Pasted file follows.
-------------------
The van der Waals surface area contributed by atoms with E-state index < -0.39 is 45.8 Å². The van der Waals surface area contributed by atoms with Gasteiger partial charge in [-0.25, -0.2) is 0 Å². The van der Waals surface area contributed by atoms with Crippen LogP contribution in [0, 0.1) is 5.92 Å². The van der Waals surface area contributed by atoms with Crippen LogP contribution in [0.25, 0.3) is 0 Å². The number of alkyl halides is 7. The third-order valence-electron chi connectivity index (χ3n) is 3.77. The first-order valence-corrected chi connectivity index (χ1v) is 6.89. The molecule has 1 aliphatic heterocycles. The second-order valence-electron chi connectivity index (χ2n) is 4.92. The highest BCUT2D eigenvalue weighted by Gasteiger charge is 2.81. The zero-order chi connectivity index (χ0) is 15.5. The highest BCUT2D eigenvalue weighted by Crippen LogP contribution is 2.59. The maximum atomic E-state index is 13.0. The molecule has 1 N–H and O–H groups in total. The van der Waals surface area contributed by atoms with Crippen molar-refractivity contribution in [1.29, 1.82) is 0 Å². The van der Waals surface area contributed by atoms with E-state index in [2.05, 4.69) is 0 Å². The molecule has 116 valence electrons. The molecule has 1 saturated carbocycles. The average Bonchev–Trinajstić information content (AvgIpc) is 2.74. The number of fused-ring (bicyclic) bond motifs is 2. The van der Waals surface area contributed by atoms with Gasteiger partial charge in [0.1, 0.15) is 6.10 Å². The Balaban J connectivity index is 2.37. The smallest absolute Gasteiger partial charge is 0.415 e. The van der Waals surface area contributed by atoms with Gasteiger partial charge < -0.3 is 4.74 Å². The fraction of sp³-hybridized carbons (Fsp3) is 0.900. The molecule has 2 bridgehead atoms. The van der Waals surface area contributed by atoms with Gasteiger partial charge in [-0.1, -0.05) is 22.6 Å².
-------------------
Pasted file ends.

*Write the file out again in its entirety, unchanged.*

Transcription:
The van der Waals surface area contributed by atoms with E-state index < -0.39 is 45.8 Å². The van der Waals surface area contributed by atoms with Gasteiger partial charge in [-0.25, -0.2) is 0 Å². The van der Waals surface area contributed by atoms with Crippen LogP contribution in [0, 0.1) is 5.92 Å². The van der Waals surface area contributed by atoms with Crippen LogP contribution in [0.25, 0.3) is 0 Å². The number of alkyl halides is 7. The third-order valence-electron chi connectivity index (χ3n) is 3.77. The first-order valence-corrected chi connectivity index (χ1v) is 6.89. The molecule has 1 aliphatic heterocycles. The second-order valence-electron chi connectivity index (χ2n) is 4.92. The highest BCUT2D eigenvalue weighted by Gasteiger charge is 2.81. The zero-order chi connectivity index (χ0) is 15.5. The highest BCUT2D eigenvalue weighted by Crippen LogP contribution is 2.59. The maximum atomic E-state index is 13.0. The molecule has 1 N–H and O–H groups in total. The van der Waals surface area contributed by atoms with Crippen molar-refractivity contribution in [1.29, 1.82) is 0 Å². The van der Waals surface area contributed by atoms with E-state index in [2.05, 4.69) is 0 Å². The molecule has 116 valence electrons. The molecule has 1 saturated carbocycles. The average Bonchev–Trinajstić information content (AvgIpc) is 2.74. The number of fused-ring (bicyclic) bond motifs is 2. The van der Waals surface area contributed by atoms with Gasteiger partial charge in [0.1, 0.15) is 6.10 Å². The Balaban J connectivity index is 2.37. The smallest absolute Gasteiger partial charge is 0.415 e. The van der Waals surface area contributed by atoms with Gasteiger partial charge < -0.3 is 4.74 Å². The fraction of sp³-hybridized carbons (Fsp3) is 0.900. The molecule has 2 bridgehead atoms. The van der Waals surface area contributed by atoms with Gasteiger partial charge in [-0.1, -0.05) is 22.6 Å².